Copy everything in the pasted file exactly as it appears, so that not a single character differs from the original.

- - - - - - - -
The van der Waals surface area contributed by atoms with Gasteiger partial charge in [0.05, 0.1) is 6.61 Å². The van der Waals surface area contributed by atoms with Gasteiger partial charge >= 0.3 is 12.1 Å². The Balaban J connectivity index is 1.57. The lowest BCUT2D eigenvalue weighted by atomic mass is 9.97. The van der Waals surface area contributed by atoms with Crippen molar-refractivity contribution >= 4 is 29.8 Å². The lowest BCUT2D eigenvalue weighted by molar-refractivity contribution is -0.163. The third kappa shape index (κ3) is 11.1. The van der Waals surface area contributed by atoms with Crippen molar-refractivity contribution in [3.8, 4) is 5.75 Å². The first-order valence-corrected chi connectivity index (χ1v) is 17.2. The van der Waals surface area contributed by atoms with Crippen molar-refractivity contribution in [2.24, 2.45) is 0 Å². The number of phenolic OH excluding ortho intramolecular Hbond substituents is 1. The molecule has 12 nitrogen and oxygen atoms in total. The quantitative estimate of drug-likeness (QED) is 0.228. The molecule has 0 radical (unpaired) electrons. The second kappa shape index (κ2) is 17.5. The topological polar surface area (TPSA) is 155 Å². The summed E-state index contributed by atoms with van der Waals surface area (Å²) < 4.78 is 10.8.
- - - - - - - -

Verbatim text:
The van der Waals surface area contributed by atoms with Gasteiger partial charge in [0.05, 0.1) is 6.61 Å². The van der Waals surface area contributed by atoms with Gasteiger partial charge >= 0.3 is 12.1 Å². The Balaban J connectivity index is 1.57. The lowest BCUT2D eigenvalue weighted by atomic mass is 9.97. The van der Waals surface area contributed by atoms with Crippen molar-refractivity contribution >= 4 is 29.8 Å². The lowest BCUT2D eigenvalue weighted by molar-refractivity contribution is -0.163. The third kappa shape index (κ3) is 11.1. The van der Waals surface area contributed by atoms with Crippen molar-refractivity contribution in [3.8, 4) is 5.75 Å². The first-order valence-corrected chi connectivity index (χ1v) is 17.2. The van der Waals surface area contributed by atoms with Crippen molar-refractivity contribution in [2.24, 2.45) is 0 Å². The number of phenolic OH excluding ortho intramolecular Hbond substituents is 1. The molecule has 12 nitrogen and oxygen atoms in total. The quantitative estimate of drug-likeness (QED) is 0.228. The molecule has 0 radical (unpaired) electrons. The second kappa shape index (κ2) is 17.5. The topological polar surface area (TPSA) is 155 Å². The summed E-state index contributed by atoms with van der Waals surface area (Å²) < 4.78 is 10.8.